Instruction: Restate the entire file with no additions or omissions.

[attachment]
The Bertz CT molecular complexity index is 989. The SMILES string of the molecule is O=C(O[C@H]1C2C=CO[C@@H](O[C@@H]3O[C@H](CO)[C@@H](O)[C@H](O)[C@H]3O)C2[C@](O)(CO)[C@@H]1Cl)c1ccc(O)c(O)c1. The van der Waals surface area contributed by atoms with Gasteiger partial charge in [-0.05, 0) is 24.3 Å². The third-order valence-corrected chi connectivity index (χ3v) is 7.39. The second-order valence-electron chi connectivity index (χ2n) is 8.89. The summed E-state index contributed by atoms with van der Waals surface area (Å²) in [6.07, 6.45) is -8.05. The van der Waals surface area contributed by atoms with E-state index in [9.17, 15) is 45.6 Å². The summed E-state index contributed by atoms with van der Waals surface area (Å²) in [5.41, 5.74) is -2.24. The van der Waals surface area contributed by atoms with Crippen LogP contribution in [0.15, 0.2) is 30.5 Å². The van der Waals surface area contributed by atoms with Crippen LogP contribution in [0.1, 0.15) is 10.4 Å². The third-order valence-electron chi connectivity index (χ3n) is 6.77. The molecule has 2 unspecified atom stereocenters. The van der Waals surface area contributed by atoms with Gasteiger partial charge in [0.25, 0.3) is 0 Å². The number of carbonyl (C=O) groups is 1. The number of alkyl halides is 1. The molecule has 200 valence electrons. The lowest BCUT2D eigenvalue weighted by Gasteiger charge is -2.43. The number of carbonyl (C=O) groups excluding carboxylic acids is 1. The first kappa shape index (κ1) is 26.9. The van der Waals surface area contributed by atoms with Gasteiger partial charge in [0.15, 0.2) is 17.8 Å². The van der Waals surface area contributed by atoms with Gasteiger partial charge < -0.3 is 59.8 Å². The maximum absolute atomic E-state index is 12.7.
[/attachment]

The Bertz CT molecular complexity index is 989. The SMILES string of the molecule is O=C(O[C@H]1C2C=CO[C@@H](O[C@@H]3O[C@H](CO)[C@@H](O)[C@H](O)[C@H]3O)C2[C@](O)(CO)[C@@H]1Cl)c1ccc(O)c(O)c1. The van der Waals surface area contributed by atoms with Gasteiger partial charge in [-0.05, 0) is 24.3 Å². The third-order valence-corrected chi connectivity index (χ3v) is 7.39. The second-order valence-electron chi connectivity index (χ2n) is 8.89. The summed E-state index contributed by atoms with van der Waals surface area (Å²) in [6.07, 6.45) is -8.05. The van der Waals surface area contributed by atoms with E-state index in [9.17, 15) is 45.6 Å². The summed E-state index contributed by atoms with van der Waals surface area (Å²) in [5.41, 5.74) is -2.24. The van der Waals surface area contributed by atoms with Crippen LogP contribution in [0.15, 0.2) is 30.5 Å². The van der Waals surface area contributed by atoms with Crippen LogP contribution in [0.1, 0.15) is 10.4 Å². The third-order valence-electron chi connectivity index (χ3n) is 6.77. The molecule has 2 unspecified atom stereocenters. The van der Waals surface area contributed by atoms with Gasteiger partial charge in [0.25, 0.3) is 0 Å². The number of carbonyl (C=O) groups is 1. The number of alkyl halides is 1. The molecule has 200 valence electrons. The lowest BCUT2D eigenvalue weighted by Gasteiger charge is -2.43. The number of carbonyl (C=O) groups excluding carboxylic acids is 1. The first kappa shape index (κ1) is 26.9. The van der Waals surface area contributed by atoms with Gasteiger partial charge in [0.15, 0.2) is 17.8 Å². The van der Waals surface area contributed by atoms with Gasteiger partial charge < -0.3 is 59.8 Å². The maximum absolute atomic E-state index is 12.7.